Investor Protection Guide: Micro-cap Stock Fraud ("Pump and Dump")

"Pump and Dump" is a type of stock fraud involving the use of false or misleading statements to increase stock prices and then sell the inflated stocks to the public. Stocks of microcap companies, which have low capitalizations and limited assets, are highly vulnerable to “pump and dump” because they can be easily manipulated. Microcap stocks often lack reliable public information about the company and have a limited historical record. Many of them trade on the over-the-counter (OTC) markets such as the OTC Bulletin Board (OTCBB) or OTC Link LLC (OTC Link). OTC markets lack transparency in trading and have lax financial standards.

A typical “pump and dump” scheme begins with stock promoters loading up on stock of a microcap company. The promoters then “pump” the stock by disclosing fake “inside” information of the company and claiming that huge price gains will follow. For example, they may say that the company received FDA approval on its new drug and will soon make a public announcement. Traditionally, “pumping” took place at a “boiler room,” where the promoters made unsolicited calls. Today, the promoters more commonly use the Internet to send unsolicited emails (spams) and newsletters, and post messages on bulletin boards and in chat rooms. If the promotion is successful, people will buy the stock. When the stock price increases, the promoters continue to “pump” the stock, while “dumping” their own stock. As the demand of the stock dries up, the stock price falls and the people who bought the stock lose their money.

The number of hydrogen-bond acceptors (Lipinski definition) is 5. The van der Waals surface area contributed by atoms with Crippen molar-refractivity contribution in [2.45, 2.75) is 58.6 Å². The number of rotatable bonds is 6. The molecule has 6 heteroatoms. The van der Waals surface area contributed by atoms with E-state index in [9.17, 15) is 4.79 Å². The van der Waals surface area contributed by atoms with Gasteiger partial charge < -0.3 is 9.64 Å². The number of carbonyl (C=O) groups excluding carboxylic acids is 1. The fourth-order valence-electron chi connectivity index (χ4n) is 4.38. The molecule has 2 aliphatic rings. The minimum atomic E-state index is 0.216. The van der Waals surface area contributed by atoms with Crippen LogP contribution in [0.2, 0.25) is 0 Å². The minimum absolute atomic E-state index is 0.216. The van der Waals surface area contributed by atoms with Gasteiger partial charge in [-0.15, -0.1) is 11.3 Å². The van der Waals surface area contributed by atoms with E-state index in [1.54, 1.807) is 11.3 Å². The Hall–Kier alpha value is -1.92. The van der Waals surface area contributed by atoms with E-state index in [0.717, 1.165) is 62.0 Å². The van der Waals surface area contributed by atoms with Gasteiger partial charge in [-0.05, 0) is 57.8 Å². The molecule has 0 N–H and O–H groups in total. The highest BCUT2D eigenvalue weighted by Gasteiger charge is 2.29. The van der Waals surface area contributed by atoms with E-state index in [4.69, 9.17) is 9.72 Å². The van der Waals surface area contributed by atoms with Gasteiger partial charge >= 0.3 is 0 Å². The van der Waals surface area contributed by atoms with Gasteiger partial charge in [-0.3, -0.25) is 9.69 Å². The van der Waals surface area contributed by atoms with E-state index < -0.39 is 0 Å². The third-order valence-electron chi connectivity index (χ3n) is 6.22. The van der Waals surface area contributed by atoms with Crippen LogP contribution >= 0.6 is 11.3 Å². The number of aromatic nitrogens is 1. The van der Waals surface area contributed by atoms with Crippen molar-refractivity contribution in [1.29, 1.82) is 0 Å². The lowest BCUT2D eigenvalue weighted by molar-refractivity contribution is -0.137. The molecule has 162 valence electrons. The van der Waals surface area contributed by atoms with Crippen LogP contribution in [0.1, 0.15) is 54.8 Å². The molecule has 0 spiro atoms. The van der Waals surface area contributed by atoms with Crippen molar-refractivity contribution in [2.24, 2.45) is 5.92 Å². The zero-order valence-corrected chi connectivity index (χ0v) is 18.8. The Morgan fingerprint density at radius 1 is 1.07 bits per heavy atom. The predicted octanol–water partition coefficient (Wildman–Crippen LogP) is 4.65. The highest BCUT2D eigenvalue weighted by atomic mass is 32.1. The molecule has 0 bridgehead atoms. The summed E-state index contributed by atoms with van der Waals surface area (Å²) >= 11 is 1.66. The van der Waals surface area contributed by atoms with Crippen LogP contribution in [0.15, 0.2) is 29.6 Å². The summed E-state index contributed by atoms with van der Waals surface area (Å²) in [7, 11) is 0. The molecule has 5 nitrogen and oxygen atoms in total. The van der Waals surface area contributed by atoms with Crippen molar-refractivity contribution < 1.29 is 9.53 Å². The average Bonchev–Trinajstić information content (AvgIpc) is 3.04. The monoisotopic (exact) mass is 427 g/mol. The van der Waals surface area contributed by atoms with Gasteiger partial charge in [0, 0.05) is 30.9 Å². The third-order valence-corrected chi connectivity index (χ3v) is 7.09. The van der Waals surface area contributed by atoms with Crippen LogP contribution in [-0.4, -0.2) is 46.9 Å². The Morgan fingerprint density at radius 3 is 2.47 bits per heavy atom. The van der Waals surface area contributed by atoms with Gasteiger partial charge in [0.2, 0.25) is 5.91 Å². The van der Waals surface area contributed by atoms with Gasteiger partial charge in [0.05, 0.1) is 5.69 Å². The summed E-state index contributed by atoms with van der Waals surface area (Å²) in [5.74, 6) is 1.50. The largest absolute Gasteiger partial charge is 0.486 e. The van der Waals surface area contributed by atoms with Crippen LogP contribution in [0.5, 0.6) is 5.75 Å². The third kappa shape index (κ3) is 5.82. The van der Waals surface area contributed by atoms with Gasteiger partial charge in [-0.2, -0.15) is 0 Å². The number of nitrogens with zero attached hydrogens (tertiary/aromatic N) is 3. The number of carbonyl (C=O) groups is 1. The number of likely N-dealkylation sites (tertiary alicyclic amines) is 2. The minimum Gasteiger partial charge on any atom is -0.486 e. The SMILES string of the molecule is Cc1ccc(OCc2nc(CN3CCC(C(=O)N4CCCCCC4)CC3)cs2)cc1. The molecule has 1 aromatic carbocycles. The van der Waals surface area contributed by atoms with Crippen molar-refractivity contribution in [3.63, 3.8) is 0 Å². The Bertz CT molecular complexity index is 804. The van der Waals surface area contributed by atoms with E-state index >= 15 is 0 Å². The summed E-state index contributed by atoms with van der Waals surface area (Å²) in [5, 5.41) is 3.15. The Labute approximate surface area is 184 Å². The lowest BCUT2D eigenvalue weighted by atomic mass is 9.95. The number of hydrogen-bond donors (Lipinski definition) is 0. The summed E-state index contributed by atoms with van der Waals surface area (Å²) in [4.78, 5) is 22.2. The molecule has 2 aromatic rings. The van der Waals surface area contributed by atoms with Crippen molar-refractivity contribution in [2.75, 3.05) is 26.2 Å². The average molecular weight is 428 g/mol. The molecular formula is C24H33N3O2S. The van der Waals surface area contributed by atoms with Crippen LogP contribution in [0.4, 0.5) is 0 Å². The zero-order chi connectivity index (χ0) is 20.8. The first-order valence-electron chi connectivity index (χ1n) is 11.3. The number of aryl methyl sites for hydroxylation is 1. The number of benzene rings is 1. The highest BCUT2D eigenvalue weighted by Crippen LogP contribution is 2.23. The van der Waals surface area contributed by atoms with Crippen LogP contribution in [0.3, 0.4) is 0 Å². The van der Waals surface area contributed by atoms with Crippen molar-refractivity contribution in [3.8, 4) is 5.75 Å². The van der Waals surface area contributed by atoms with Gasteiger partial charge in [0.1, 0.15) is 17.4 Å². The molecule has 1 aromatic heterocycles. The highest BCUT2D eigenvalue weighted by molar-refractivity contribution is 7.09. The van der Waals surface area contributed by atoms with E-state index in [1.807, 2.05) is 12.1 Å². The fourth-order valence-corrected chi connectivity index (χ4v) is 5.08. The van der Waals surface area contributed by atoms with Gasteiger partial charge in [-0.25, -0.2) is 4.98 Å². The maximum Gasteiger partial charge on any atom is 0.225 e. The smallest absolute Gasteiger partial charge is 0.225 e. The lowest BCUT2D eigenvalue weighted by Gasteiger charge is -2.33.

Investors should watch for the following warning signs of “pump and dump”:

  • promotion of a microcap company as the next hot stock
  • “inside” information about a company provided through unsolicited means
  • a surge in trading of a microcap company without material public news
  • huge return predictions such as “10k could return 25k in 30 days”
  • promotion of stocks on the OTC markets.

Investors should exercise caution when taking advice from people they do not know. If an investment opportunity sounds too good to be true, it probably is. Investors should perform due diligence before purchasing any stock by conducting their own research or consulting their investment advisors. Suspicious fraud activities may be reported to the SEC.

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[Last updated in June of 2023 by the Wex Definitions Team]